• Connected Car: More than half of new vehicles are expected to be wirelessly connected by 2016. AT&T is positioned to expand from vehicle diagnostics and real time traffic updates to consumer applications that tie into retail wireless subscriber data plans. AT&T already has deals with leading manufacturers such as Ford, Nissan and BMW.

AT&T’s 2012 Investor Conference introduced major transformative changes for AT&T’s wired and wireless broadband networks.  (2 hours, 9 minutes)

West Virginia Can’t Catch a Break: Superstorm Sandy’s Snows Sock It to Frontier

Phillip Dampier October 31, 2012 Consumer News, Frontier 1 Comment

The Charleston Gazette

While the eastern seaboard begins to assess the damage of several feet of water invading New Jersey and New York, West Virginia continues to contend with several feet of heavy snow left by Hurricane Sandy. More than 8,400 customers and climbing have reported service outages to the state’s largest phone company — Frontier Communications, which has crews contending with storm-damaged infrastructure ranging from widespread power outages to downed trees and utility lines.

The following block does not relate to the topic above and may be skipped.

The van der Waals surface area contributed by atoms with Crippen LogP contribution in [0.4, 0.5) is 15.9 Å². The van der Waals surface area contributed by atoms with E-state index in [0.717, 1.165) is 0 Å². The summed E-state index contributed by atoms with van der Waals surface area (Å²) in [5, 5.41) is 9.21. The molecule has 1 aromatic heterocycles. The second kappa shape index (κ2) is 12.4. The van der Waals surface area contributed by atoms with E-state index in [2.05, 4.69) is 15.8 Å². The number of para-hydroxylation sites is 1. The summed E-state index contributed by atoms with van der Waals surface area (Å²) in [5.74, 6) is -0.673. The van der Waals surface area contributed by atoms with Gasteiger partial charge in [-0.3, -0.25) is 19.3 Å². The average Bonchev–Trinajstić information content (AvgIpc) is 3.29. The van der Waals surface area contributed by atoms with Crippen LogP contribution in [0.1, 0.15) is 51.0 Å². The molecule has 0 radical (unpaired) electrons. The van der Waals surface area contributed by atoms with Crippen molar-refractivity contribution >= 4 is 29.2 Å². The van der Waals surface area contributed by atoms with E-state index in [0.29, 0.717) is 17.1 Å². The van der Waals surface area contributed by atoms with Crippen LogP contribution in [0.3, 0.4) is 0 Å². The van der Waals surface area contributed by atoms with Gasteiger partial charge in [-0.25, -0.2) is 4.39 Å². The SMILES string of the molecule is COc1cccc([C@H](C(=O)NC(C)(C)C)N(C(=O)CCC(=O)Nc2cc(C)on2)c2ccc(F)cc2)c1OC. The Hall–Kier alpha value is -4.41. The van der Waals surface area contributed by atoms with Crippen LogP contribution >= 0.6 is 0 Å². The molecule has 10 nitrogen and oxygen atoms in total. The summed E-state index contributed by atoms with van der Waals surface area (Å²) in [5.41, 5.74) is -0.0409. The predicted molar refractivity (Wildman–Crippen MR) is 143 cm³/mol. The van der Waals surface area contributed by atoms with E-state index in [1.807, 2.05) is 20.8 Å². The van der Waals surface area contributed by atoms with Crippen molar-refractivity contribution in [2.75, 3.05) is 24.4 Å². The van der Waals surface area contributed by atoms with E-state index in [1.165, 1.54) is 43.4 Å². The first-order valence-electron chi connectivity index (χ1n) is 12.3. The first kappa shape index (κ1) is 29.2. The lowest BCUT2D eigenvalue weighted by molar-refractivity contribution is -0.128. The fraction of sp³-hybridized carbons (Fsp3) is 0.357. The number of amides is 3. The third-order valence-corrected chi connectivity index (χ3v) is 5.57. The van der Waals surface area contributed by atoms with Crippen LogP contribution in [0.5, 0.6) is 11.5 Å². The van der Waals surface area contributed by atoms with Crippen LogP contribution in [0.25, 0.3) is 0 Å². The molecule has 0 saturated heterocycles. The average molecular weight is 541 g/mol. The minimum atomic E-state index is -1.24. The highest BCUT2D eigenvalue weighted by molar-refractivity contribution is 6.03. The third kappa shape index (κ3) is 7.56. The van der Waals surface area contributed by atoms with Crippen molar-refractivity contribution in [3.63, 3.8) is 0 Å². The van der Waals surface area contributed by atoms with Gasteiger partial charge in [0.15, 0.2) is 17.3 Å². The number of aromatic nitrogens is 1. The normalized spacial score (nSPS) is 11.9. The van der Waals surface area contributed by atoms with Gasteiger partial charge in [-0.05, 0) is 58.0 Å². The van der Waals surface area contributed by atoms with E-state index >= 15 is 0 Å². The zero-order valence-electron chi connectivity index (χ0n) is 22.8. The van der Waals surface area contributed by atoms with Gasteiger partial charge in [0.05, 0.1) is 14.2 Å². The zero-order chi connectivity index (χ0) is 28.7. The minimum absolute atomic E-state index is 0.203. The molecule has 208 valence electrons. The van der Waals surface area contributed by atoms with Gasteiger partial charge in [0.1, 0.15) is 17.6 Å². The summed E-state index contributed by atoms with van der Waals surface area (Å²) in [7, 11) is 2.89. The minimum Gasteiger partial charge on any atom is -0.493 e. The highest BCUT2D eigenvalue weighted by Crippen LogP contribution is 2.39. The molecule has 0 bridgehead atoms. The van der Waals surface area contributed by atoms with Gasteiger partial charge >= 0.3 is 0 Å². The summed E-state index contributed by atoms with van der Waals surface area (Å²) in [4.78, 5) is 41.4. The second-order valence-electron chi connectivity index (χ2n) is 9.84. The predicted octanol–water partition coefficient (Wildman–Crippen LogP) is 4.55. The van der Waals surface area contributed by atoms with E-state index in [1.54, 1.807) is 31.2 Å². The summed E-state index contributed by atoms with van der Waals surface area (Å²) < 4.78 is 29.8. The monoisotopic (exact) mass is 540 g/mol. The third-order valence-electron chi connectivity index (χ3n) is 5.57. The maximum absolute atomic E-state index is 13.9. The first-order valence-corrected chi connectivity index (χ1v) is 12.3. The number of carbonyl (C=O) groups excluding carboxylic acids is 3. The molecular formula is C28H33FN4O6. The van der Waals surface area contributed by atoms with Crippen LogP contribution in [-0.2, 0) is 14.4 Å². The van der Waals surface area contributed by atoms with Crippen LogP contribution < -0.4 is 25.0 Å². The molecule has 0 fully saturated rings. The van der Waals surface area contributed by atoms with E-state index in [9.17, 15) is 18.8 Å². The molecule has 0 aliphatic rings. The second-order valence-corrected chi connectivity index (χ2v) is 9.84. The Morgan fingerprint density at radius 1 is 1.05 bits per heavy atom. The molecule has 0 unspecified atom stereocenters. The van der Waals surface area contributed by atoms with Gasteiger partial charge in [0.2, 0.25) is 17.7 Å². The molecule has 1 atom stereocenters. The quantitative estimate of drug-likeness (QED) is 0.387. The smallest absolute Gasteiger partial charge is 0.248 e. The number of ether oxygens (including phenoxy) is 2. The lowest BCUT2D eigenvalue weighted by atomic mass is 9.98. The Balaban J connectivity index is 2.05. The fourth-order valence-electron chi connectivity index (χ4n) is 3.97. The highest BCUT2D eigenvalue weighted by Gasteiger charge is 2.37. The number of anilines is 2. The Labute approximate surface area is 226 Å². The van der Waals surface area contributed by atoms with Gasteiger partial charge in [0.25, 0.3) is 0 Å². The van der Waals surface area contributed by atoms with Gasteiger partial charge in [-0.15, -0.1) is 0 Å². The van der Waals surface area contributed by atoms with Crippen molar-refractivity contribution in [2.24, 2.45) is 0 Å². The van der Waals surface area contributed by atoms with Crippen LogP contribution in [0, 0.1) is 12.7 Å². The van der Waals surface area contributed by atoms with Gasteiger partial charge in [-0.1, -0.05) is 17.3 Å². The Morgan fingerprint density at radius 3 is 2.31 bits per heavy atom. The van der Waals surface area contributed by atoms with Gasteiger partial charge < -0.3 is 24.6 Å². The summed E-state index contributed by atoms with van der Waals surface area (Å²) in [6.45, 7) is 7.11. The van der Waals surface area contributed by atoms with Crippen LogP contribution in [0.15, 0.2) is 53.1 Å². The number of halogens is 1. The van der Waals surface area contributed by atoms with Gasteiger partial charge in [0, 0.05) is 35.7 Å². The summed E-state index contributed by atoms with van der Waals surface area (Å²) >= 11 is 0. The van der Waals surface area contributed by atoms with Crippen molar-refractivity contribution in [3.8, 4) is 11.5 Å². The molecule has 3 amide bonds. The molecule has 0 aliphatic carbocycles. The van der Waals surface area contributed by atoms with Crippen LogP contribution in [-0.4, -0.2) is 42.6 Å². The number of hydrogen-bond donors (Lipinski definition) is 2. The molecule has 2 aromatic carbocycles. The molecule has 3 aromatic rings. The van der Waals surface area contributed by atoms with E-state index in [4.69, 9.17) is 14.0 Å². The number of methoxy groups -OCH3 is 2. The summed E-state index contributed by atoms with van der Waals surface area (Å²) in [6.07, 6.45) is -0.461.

Although parts of the state anticipated heavy snows from Sandy, cities further south including Charleston were unprepared for the wallop of wet, heavy snow that was expected to remain further to the north. Sandy’s heaviest precipitation bands were on the west side of the storm — bad news as far west as central Ohio and Kentucky. While temperatures remained in the 50’s further north, the cold core of Sandy resulted in precipitation falling largely as snow in the Appalachians.

As of noon, more than 200,000 homes in the state remain without power, which also impacts Frontier Communications’ operations.

Sandy knocked out power to at least 32 of the company’s 230 central offices in West Virginia, but the company reports all but three are still running with the assistance of backup generators — some acquired after last summer’s derecho, which knocked out power at half of Frontier’s switching offices.

Frontier says it is trying to get the remaining three switches back in operation, but some remote locations remain inaccessible because of poor roads and downed trees. Tucker County is reportedly among the most difficult to reach.